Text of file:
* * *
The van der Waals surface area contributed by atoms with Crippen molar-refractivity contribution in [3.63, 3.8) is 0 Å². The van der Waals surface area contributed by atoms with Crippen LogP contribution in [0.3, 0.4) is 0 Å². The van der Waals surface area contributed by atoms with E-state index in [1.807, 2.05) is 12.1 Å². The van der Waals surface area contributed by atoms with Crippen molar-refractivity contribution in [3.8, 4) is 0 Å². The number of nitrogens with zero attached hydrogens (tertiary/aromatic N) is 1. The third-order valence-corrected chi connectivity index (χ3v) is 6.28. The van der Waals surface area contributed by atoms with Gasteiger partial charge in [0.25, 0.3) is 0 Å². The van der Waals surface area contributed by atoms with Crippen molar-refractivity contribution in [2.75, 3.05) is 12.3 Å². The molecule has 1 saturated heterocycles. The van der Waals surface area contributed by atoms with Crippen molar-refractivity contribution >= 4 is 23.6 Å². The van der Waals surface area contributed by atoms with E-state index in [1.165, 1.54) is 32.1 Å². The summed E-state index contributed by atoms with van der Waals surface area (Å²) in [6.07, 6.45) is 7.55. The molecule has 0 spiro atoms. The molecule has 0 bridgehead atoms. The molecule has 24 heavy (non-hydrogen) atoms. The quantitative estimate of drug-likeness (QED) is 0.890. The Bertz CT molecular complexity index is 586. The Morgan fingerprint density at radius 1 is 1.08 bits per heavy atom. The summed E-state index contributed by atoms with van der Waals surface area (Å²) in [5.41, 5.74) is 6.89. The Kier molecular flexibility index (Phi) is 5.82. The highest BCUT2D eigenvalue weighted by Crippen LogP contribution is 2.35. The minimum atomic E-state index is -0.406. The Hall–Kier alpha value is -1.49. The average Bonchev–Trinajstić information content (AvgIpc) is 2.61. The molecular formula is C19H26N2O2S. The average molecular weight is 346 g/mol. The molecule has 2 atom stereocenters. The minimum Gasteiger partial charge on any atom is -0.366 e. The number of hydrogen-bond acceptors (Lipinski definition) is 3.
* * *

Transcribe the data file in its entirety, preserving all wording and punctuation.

The van der Waals surface area contributed by atoms with Crippen molar-refractivity contribution in [3.63, 3.8) is 0 Å². The van der Waals surface area contributed by atoms with Crippen LogP contribution in [0.3, 0.4) is 0 Å². The van der Waals surface area contributed by atoms with E-state index in [1.807, 2.05) is 12.1 Å². The van der Waals surface area contributed by atoms with Crippen molar-refractivity contribution in [3.8, 4) is 0 Å². The number of nitrogens with zero attached hydrogens (tertiary/aromatic N) is 1. The third-order valence-corrected chi connectivity index (χ3v) is 6.28. The van der Waals surface area contributed by atoms with Gasteiger partial charge in [0.25, 0.3) is 0 Å². The van der Waals surface area contributed by atoms with Crippen molar-refractivity contribution in [2.75, 3.05) is 12.3 Å². The molecule has 1 saturated heterocycles. The van der Waals surface area contributed by atoms with Crippen molar-refractivity contribution >= 4 is 23.6 Å². The van der Waals surface area contributed by atoms with E-state index in [1.165, 1.54) is 32.1 Å². The summed E-state index contributed by atoms with van der Waals surface area (Å²) in [6.07, 6.45) is 7.55. The molecule has 0 spiro atoms. The molecule has 0 bridgehead atoms. The molecule has 24 heavy (non-hydrogen) atoms. The quantitative estimate of drug-likeness (QED) is 0.890. The Bertz CT molecular complexity index is 586. The Morgan fingerprint density at radius 1 is 1.08 bits per heavy atom. The summed E-state index contributed by atoms with van der Waals surface area (Å²) in [5.41, 5.74) is 6.89. The Kier molecular flexibility index (Phi) is 5.82. The highest BCUT2D eigenvalue weighted by Crippen LogP contribution is 2.35. The minimum atomic E-state index is -0.406. The Hall–Kier alpha value is -1.49. The average Bonchev–Trinajstić information content (AvgIpc) is 2.61. The molecular formula is C19H26N2O2S. The average molecular weight is 346 g/mol. The molecule has 2 atom stereocenters. The minimum Gasteiger partial charge on any atom is -0.366 e. The number of hydrogen-bond acceptors (Lipinski definition) is 3.